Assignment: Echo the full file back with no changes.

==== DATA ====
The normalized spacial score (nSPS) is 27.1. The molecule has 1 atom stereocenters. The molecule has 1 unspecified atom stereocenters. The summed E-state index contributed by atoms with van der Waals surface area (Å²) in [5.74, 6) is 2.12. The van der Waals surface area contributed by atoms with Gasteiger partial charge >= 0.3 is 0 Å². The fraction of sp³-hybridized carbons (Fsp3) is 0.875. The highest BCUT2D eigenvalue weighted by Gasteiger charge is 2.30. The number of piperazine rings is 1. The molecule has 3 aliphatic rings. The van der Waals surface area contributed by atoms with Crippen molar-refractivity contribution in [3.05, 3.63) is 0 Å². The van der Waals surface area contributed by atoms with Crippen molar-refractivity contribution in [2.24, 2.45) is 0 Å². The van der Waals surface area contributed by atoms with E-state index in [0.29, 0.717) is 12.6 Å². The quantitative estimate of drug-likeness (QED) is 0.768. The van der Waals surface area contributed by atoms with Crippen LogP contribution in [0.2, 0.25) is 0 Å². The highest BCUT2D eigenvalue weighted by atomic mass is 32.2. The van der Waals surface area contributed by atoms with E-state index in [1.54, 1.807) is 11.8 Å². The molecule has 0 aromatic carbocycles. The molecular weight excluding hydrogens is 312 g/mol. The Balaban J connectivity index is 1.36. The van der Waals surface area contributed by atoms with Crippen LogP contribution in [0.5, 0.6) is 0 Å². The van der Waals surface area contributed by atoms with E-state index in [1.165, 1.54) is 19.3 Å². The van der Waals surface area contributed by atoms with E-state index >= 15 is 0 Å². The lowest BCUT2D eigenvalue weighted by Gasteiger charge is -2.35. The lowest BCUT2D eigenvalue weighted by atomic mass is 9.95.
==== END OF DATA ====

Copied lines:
The normalized spacial score (nSPS) is 27.1. The molecule has 1 atom stereocenters. The molecule has 1 unspecified atom stereocenters. The summed E-state index contributed by atoms with van der Waals surface area (Å²) in [5.74, 6) is 2.12. The van der Waals surface area contributed by atoms with Gasteiger partial charge >= 0.3 is 0 Å². The fraction of sp³-hybridized carbons (Fsp3) is 0.875. The highest BCUT2D eigenvalue weighted by Gasteiger charge is 2.30. The number of piperazine rings is 1. The molecule has 3 aliphatic rings. The van der Waals surface area contributed by atoms with Crippen molar-refractivity contribution in [3.05, 3.63) is 0 Å². The van der Waals surface area contributed by atoms with Crippen molar-refractivity contribution in [2.24, 2.45) is 0 Å². The van der Waals surface area contributed by atoms with E-state index in [0.29, 0.717) is 12.6 Å². The quantitative estimate of drug-likeness (QED) is 0.768. The van der Waals surface area contributed by atoms with Crippen LogP contribution in [0.2, 0.25) is 0 Å². The highest BCUT2D eigenvalue weighted by atomic mass is 32.2. The van der Waals surface area contributed by atoms with E-state index in [1.54, 1.807) is 11.8 Å². The molecule has 0 aromatic carbocycles. The molecular weight excluding hydrogens is 312 g/mol. The Balaban J connectivity index is 1.36. The van der Waals surface area contributed by atoms with Crippen LogP contribution in [0.5, 0.6) is 0 Å². The van der Waals surface area contributed by atoms with E-state index in [1.165, 1.54) is 19.3 Å². The van der Waals surface area contributed by atoms with E-state index >= 15 is 0 Å². The lowest BCUT2D eigenvalue weighted by Gasteiger charge is -2.35. The lowest BCUT2D eigenvalue weighted by atomic mass is 9.95.